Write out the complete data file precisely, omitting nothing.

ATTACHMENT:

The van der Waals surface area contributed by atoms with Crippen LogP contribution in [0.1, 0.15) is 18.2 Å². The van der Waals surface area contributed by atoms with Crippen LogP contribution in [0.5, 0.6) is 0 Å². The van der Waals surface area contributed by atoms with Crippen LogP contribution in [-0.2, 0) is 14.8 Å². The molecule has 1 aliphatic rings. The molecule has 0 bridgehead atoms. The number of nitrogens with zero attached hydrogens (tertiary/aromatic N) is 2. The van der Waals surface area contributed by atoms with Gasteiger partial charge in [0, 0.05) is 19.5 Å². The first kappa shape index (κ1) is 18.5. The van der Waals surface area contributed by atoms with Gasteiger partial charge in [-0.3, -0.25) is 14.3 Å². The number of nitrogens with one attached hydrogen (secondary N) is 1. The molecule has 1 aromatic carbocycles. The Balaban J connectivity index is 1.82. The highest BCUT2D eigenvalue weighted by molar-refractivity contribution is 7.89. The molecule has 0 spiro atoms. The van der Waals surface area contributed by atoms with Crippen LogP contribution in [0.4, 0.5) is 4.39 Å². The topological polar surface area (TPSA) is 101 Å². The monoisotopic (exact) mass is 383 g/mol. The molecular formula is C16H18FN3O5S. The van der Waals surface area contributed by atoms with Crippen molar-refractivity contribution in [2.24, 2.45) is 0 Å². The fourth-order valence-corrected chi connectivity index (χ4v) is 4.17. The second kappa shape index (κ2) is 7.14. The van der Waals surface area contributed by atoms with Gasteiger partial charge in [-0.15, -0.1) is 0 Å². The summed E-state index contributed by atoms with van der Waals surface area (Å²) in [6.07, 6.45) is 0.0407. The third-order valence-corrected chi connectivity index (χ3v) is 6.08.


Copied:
The van der Waals surface area contributed by atoms with Crippen LogP contribution in [0.1, 0.15) is 18.2 Å². The van der Waals surface area contributed by atoms with Crippen LogP contribution in [0.5, 0.6) is 0 Å². The van der Waals surface area contributed by atoms with Crippen LogP contribution in [-0.2, 0) is 14.8 Å². The molecule has 1 aliphatic rings. The molecule has 0 bridgehead atoms. The number of nitrogens with zero attached hydrogens (tertiary/aromatic N) is 2. The van der Waals surface area contributed by atoms with Gasteiger partial charge in [0, 0.05) is 19.5 Å². The first kappa shape index (κ1) is 18.5. The van der Waals surface area contributed by atoms with Gasteiger partial charge in [-0.3, -0.25) is 14.3 Å². The number of nitrogens with one attached hydrogen (secondary N) is 1. The molecule has 1 aromatic carbocycles. The Balaban J connectivity index is 1.82. The highest BCUT2D eigenvalue weighted by molar-refractivity contribution is 7.89. The molecule has 0 spiro atoms. The van der Waals surface area contributed by atoms with Crippen LogP contribution in [0.4, 0.5) is 4.39 Å². The topological polar surface area (TPSA) is 101 Å². The monoisotopic (exact) mass is 383 g/mol. The molecular formula is C16H18FN3O5S. The van der Waals surface area contributed by atoms with Crippen molar-refractivity contribution in [2.24, 2.45) is 0 Å². The fourth-order valence-corrected chi connectivity index (χ4v) is 4.17. The second kappa shape index (κ2) is 7.14. The van der Waals surface area contributed by atoms with Gasteiger partial charge in [-0.15, -0.1) is 0 Å². The summed E-state index contributed by atoms with van der Waals surface area (Å²) in [6.07, 6.45) is 0.0407. The third-order valence-corrected chi connectivity index (χ3v) is 6.08.